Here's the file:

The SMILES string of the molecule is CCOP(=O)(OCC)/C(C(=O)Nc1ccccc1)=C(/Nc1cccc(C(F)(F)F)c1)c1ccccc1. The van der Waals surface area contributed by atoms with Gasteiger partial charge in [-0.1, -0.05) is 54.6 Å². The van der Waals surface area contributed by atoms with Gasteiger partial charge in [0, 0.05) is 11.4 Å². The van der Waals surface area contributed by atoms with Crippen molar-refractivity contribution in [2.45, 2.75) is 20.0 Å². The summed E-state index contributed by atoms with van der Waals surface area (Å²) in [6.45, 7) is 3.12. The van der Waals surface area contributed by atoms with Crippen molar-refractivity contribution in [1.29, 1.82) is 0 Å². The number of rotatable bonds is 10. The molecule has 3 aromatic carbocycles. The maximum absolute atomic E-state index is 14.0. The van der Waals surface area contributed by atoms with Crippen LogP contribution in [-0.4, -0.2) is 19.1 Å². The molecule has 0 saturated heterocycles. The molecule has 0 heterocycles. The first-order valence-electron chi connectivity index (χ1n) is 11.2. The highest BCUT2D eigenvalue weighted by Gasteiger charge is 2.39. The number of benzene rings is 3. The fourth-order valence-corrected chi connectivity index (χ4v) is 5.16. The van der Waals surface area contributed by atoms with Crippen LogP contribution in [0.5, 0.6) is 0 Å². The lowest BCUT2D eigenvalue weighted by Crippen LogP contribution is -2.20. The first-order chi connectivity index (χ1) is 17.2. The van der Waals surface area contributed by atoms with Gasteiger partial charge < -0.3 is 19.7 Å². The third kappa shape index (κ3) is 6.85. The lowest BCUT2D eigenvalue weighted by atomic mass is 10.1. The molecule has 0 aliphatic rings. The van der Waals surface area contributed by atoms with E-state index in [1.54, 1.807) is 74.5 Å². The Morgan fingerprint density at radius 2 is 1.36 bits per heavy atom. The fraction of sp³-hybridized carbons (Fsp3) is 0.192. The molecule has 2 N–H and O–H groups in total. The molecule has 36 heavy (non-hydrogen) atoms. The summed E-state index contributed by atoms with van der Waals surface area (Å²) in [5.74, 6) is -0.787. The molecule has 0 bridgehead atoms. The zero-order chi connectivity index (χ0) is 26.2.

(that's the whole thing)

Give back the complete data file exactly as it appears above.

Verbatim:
The SMILES string of the molecule is CCOP(=O)(OCC)/C(C(=O)Nc1ccccc1)=C(/Nc1cccc(C(F)(F)F)c1)c1ccccc1. The van der Waals surface area contributed by atoms with Gasteiger partial charge in [-0.1, -0.05) is 54.6 Å². The van der Waals surface area contributed by atoms with Gasteiger partial charge in [0, 0.05) is 11.4 Å². The van der Waals surface area contributed by atoms with Crippen molar-refractivity contribution in [2.45, 2.75) is 20.0 Å². The summed E-state index contributed by atoms with van der Waals surface area (Å²) in [6.45, 7) is 3.12. The van der Waals surface area contributed by atoms with Crippen molar-refractivity contribution in [1.29, 1.82) is 0 Å². The number of rotatable bonds is 10. The molecule has 3 aromatic carbocycles. The maximum absolute atomic E-state index is 14.0. The van der Waals surface area contributed by atoms with Crippen LogP contribution in [-0.4, -0.2) is 19.1 Å². The molecule has 0 saturated heterocycles. The molecule has 0 heterocycles. The first-order valence-electron chi connectivity index (χ1n) is 11.2. The highest BCUT2D eigenvalue weighted by Gasteiger charge is 2.39. The number of benzene rings is 3. The fourth-order valence-corrected chi connectivity index (χ4v) is 5.16. The van der Waals surface area contributed by atoms with Crippen LogP contribution in [0.5, 0.6) is 0 Å². The lowest BCUT2D eigenvalue weighted by Crippen LogP contribution is -2.20. The first-order chi connectivity index (χ1) is 17.2. The van der Waals surface area contributed by atoms with Gasteiger partial charge < -0.3 is 19.7 Å². The third kappa shape index (κ3) is 6.85. The lowest BCUT2D eigenvalue weighted by atomic mass is 10.1. The molecule has 0 aliphatic rings. The van der Waals surface area contributed by atoms with E-state index in [1.54, 1.807) is 74.5 Å². The Morgan fingerprint density at radius 2 is 1.36 bits per heavy atom. The fraction of sp³-hybridized carbons (Fsp3) is 0.192. The molecule has 2 N–H and O–H groups in total. The molecule has 36 heavy (non-hydrogen) atoms. The summed E-state index contributed by atoms with van der Waals surface area (Å²) in [5.74, 6) is -0.787. The molecule has 0 bridgehead atoms. The zero-order chi connectivity index (χ0) is 26.2.